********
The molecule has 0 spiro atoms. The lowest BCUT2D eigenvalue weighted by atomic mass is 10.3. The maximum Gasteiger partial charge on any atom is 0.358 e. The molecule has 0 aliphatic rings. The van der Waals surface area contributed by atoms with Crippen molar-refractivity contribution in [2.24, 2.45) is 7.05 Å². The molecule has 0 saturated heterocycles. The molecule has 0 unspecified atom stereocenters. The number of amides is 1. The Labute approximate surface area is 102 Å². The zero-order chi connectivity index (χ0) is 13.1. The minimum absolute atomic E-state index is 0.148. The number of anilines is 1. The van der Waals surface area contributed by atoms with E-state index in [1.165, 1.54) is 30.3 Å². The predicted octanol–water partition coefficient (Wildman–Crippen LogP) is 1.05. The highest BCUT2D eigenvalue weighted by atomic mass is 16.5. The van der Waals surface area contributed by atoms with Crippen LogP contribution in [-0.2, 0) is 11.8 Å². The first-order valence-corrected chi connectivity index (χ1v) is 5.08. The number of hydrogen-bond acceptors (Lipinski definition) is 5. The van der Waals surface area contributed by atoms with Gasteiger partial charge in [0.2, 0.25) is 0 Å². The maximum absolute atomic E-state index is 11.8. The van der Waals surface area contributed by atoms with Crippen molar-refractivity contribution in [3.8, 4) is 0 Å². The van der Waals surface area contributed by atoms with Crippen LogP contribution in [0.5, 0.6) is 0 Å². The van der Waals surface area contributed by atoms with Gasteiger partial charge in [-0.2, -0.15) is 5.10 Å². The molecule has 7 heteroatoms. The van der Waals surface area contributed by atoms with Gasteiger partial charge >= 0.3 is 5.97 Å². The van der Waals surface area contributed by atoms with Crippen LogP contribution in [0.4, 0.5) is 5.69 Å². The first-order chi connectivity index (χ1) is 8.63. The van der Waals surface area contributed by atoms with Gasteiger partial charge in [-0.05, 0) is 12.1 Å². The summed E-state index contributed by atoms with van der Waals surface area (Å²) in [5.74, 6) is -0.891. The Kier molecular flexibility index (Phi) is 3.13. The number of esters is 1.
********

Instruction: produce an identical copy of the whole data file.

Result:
The molecule has 0 spiro atoms. The lowest BCUT2D eigenvalue weighted by atomic mass is 10.3. The maximum Gasteiger partial charge on any atom is 0.358 e. The molecule has 0 aliphatic rings. The van der Waals surface area contributed by atoms with Crippen molar-refractivity contribution in [2.24, 2.45) is 7.05 Å². The molecule has 0 saturated heterocycles. The molecule has 0 unspecified atom stereocenters. The number of amides is 1. The Labute approximate surface area is 102 Å². The zero-order chi connectivity index (χ0) is 13.1. The minimum absolute atomic E-state index is 0.148. The number of anilines is 1. The van der Waals surface area contributed by atoms with E-state index in [1.165, 1.54) is 30.3 Å². The predicted octanol–water partition coefficient (Wildman–Crippen LogP) is 1.05. The highest BCUT2D eigenvalue weighted by atomic mass is 16.5. The van der Waals surface area contributed by atoms with Crippen LogP contribution in [-0.2, 0) is 11.8 Å². The first-order valence-corrected chi connectivity index (χ1v) is 5.08. The number of hydrogen-bond acceptors (Lipinski definition) is 5. The van der Waals surface area contributed by atoms with Gasteiger partial charge in [0.2, 0.25) is 0 Å². The maximum absolute atomic E-state index is 11.8. The van der Waals surface area contributed by atoms with Crippen molar-refractivity contribution in [3.8, 4) is 0 Å². The van der Waals surface area contributed by atoms with Crippen LogP contribution in [0.5, 0.6) is 0 Å². The van der Waals surface area contributed by atoms with Gasteiger partial charge in [-0.2, -0.15) is 5.10 Å². The molecule has 7 heteroatoms. The van der Waals surface area contributed by atoms with Gasteiger partial charge >= 0.3 is 5.97 Å². The van der Waals surface area contributed by atoms with Crippen LogP contribution in [0.4, 0.5) is 5.69 Å². The first-order chi connectivity index (χ1) is 8.63. The van der Waals surface area contributed by atoms with Gasteiger partial charge in [-0.05, 0) is 12.1 Å². The summed E-state index contributed by atoms with van der Waals surface area (Å²) in [5.74, 6) is -0.891. The Kier molecular flexibility index (Phi) is 3.13. The number of esters is 1.